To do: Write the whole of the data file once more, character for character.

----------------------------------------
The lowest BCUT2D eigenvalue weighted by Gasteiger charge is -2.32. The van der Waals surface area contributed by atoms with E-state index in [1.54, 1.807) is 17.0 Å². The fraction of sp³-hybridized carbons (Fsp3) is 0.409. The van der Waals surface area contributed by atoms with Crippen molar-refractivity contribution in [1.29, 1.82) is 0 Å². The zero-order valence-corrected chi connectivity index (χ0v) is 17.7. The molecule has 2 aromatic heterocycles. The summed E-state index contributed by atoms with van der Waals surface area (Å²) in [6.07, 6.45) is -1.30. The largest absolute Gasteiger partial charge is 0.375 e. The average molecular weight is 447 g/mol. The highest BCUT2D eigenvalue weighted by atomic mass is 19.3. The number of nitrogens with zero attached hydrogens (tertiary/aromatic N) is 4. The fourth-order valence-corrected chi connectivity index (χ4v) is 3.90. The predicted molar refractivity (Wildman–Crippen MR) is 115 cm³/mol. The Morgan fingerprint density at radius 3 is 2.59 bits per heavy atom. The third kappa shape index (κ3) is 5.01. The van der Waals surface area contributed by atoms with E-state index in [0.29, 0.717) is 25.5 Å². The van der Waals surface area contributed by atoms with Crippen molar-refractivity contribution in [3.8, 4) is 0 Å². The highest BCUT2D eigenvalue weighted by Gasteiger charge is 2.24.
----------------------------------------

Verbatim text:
The lowest BCUT2D eigenvalue weighted by Gasteiger charge is -2.32. The van der Waals surface area contributed by atoms with E-state index in [1.54, 1.807) is 17.0 Å². The fraction of sp³-hybridized carbons (Fsp3) is 0.409. The van der Waals surface area contributed by atoms with Crippen molar-refractivity contribution in [1.29, 1.82) is 0 Å². The zero-order valence-corrected chi connectivity index (χ0v) is 17.7. The molecule has 2 aromatic heterocycles. The summed E-state index contributed by atoms with van der Waals surface area (Å²) in [6.07, 6.45) is -1.30. The largest absolute Gasteiger partial charge is 0.375 e. The average molecular weight is 447 g/mol. The highest BCUT2D eigenvalue weighted by atomic mass is 19.3. The number of nitrogens with zero attached hydrogens (tertiary/aromatic N) is 4. The fourth-order valence-corrected chi connectivity index (χ4v) is 3.90. The predicted molar refractivity (Wildman–Crippen MR) is 115 cm³/mol. The Morgan fingerprint density at radius 3 is 2.59 bits per heavy atom. The third kappa shape index (κ3) is 5.01. The van der Waals surface area contributed by atoms with E-state index in [0.29, 0.717) is 25.5 Å². The van der Waals surface area contributed by atoms with Crippen molar-refractivity contribution in [3.8, 4) is 0 Å². The highest BCUT2D eigenvalue weighted by Gasteiger charge is 2.24.